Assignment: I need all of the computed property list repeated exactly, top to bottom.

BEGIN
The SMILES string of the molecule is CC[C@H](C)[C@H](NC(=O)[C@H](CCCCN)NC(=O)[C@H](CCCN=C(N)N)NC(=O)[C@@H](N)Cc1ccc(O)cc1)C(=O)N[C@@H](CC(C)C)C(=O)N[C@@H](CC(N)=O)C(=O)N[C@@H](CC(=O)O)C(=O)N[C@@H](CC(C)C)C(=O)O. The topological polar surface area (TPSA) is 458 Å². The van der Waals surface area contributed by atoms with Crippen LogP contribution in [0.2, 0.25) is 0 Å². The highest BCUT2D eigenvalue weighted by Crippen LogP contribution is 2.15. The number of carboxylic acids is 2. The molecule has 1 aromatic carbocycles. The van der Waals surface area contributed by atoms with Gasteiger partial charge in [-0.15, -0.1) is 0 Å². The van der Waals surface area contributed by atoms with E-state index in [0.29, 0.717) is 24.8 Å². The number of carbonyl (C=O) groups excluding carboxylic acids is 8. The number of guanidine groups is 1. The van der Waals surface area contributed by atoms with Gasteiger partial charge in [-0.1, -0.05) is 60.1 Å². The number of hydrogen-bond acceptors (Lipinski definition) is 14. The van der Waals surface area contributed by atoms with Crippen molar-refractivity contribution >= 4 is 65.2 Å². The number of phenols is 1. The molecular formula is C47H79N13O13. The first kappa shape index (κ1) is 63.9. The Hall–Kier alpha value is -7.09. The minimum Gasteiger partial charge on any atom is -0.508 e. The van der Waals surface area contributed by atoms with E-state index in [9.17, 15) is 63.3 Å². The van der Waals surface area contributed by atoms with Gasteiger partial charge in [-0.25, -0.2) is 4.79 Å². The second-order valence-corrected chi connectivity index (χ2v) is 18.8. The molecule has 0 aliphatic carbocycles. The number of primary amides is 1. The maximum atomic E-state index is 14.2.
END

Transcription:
The SMILES string of the molecule is CC[C@H](C)[C@H](NC(=O)[C@H](CCCCN)NC(=O)[C@H](CCCN=C(N)N)NC(=O)[C@@H](N)Cc1ccc(O)cc1)C(=O)N[C@@H](CC(C)C)C(=O)N[C@@H](CC(N)=O)C(=O)N[C@@H](CC(=O)O)C(=O)N[C@@H](CC(C)C)C(=O)O. The topological polar surface area (TPSA) is 458 Å². The van der Waals surface area contributed by atoms with Crippen LogP contribution in [0.2, 0.25) is 0 Å². The highest BCUT2D eigenvalue weighted by Crippen LogP contribution is 2.15. The number of carboxylic acids is 2. The molecule has 1 aromatic carbocycles. The van der Waals surface area contributed by atoms with Gasteiger partial charge in [-0.15, -0.1) is 0 Å². The van der Waals surface area contributed by atoms with E-state index in [0.29, 0.717) is 24.8 Å². The number of carbonyl (C=O) groups excluding carboxylic acids is 8. The number of guanidine groups is 1. The van der Waals surface area contributed by atoms with Gasteiger partial charge in [-0.1, -0.05) is 60.1 Å². The number of hydrogen-bond acceptors (Lipinski definition) is 14. The van der Waals surface area contributed by atoms with Crippen molar-refractivity contribution >= 4 is 65.2 Å². The number of phenols is 1. The molecular formula is C47H79N13O13. The first kappa shape index (κ1) is 63.9. The Hall–Kier alpha value is -7.09. The minimum Gasteiger partial charge on any atom is -0.508 e. The van der Waals surface area contributed by atoms with E-state index in [9.17, 15) is 63.3 Å². The van der Waals surface area contributed by atoms with Gasteiger partial charge in [-0.25, -0.2) is 4.79 Å². The second-order valence-corrected chi connectivity index (χ2v) is 18.8. The molecule has 0 aliphatic carbocycles. The number of primary amides is 1. The maximum atomic E-state index is 14.2.